How the movie handles these errs slightly on the side of contrived, especially #3. The original canon has a mutant named Lucifer crushing Xavier’s back with a boulder; here, it’s Magneto’s fault (albeit indirectly) that Xavier becomes crippled. While Magneto’s remorse is a little cheesy, I found it a much more fitting moment, probably the best creative decision in the movie.
Personally, I would have liked to see some of these developments spread out over another prequel movie; to cram them all in at the end of First Class lessens some of the emotional impact, especially Mystique’s betrayal.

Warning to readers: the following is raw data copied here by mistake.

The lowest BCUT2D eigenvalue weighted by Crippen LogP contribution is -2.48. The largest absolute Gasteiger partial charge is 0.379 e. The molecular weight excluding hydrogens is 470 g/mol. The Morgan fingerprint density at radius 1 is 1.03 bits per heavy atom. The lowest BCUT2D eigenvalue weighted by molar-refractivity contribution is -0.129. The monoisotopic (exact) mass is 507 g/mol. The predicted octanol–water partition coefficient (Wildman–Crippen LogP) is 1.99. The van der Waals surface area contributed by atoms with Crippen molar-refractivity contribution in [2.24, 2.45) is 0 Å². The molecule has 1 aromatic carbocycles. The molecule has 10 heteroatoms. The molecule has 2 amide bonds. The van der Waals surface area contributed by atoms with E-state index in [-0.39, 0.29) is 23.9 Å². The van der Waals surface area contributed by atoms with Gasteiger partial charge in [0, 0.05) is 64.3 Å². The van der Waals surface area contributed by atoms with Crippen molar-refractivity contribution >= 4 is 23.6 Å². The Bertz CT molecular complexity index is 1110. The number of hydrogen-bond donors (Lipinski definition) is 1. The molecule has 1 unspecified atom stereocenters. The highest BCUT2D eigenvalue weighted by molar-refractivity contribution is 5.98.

The jokes that don’t have a punchline are pretty interesting, too. I kept wondering to myself, Why does Alex Summers’ (Lucas Till) name sound so familiar? Turns out I was thinking of a mutant I met in 2000′s X-Men: Scott Summers, or Cyclops. In the comics, Alex Summers (a.k.a. Havok) is Cyclops’ younger brother, but First Class producer Bryan Singer — who came up with the stories for X-Men, X2, and First Class — decided that that wouldn’t fit this movie’s timeline. After all, Havok is a teenager in the movie’s setting of 1962, and Cyclops is in his late 20s in 2000 (if you’re assuming that’s when X-Men is set).
There are other details, including Xavier’s relationship to Rose Byrne‘s CIA agent Moira MacTaggert, that differ from the comic books’ continuity. These are more annoying than fun, but they’re nothing if not authentic: The comic book world is filled with these retroactive continuities (or retcons) that constantly twist history and canon to fit the latest adventure.